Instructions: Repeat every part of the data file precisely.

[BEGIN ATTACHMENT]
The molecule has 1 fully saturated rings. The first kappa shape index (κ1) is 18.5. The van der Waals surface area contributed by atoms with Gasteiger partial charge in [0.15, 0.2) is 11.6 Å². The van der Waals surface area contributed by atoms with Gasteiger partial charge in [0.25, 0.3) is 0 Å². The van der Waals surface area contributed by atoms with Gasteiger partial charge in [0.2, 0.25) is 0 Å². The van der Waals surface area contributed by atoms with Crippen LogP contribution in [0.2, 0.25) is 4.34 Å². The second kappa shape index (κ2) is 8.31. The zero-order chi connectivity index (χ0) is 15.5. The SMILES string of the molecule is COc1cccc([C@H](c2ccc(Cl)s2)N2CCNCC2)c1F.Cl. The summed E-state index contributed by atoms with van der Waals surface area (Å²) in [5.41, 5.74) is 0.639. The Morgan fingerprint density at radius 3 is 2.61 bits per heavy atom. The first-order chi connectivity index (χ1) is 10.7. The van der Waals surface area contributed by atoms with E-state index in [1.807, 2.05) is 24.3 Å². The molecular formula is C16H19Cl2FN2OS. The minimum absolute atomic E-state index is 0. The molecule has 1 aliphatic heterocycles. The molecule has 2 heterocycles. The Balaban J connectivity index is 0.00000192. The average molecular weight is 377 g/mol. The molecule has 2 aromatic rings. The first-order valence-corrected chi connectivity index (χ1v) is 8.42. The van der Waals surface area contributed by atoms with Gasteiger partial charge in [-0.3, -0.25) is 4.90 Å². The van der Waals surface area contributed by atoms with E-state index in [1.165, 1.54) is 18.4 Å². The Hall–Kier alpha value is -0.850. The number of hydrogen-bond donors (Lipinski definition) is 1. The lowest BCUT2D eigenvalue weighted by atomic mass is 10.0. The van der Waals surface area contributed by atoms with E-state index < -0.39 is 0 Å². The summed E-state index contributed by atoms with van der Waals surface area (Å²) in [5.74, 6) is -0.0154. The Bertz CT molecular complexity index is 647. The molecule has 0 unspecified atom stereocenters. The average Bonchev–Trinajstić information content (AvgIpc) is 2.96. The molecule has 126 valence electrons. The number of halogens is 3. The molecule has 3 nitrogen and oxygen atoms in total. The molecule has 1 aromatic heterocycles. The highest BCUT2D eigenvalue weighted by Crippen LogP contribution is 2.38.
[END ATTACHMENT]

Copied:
The molecule has 1 fully saturated rings. The first kappa shape index (κ1) is 18.5. The van der Waals surface area contributed by atoms with Gasteiger partial charge in [0.15, 0.2) is 11.6 Å². The van der Waals surface area contributed by atoms with Gasteiger partial charge in [0.25, 0.3) is 0 Å². The van der Waals surface area contributed by atoms with Gasteiger partial charge in [0.2, 0.25) is 0 Å². The van der Waals surface area contributed by atoms with Crippen LogP contribution in [0.2, 0.25) is 4.34 Å². The second kappa shape index (κ2) is 8.31. The zero-order chi connectivity index (χ0) is 15.5. The SMILES string of the molecule is COc1cccc([C@H](c2ccc(Cl)s2)N2CCNCC2)c1F.Cl. The summed E-state index contributed by atoms with van der Waals surface area (Å²) in [5.41, 5.74) is 0.639. The Morgan fingerprint density at radius 3 is 2.61 bits per heavy atom. The first-order chi connectivity index (χ1) is 10.7. The van der Waals surface area contributed by atoms with E-state index in [1.807, 2.05) is 24.3 Å². The molecular formula is C16H19Cl2FN2OS. The minimum absolute atomic E-state index is 0. The molecule has 1 aliphatic heterocycles. The molecule has 2 heterocycles. The Balaban J connectivity index is 0.00000192. The average molecular weight is 377 g/mol. The molecule has 2 aromatic rings. The first-order valence-corrected chi connectivity index (χ1v) is 8.42. The van der Waals surface area contributed by atoms with Gasteiger partial charge in [-0.3, -0.25) is 4.90 Å². The van der Waals surface area contributed by atoms with E-state index in [1.165, 1.54) is 18.4 Å². The Hall–Kier alpha value is -0.850. The number of hydrogen-bond donors (Lipinski definition) is 1. The lowest BCUT2D eigenvalue weighted by atomic mass is 10.0. The van der Waals surface area contributed by atoms with E-state index < -0.39 is 0 Å². The summed E-state index contributed by atoms with van der Waals surface area (Å²) in [5.74, 6) is -0.0154. The Bertz CT molecular complexity index is 647. The molecule has 0 unspecified atom stereocenters. The average Bonchev–Trinajstić information content (AvgIpc) is 2.96. The molecule has 126 valence electrons. The number of halogens is 3. The molecule has 3 nitrogen and oxygen atoms in total. The molecule has 1 aromatic heterocycles. The highest BCUT2D eigenvalue weighted by Crippen LogP contribution is 2.38.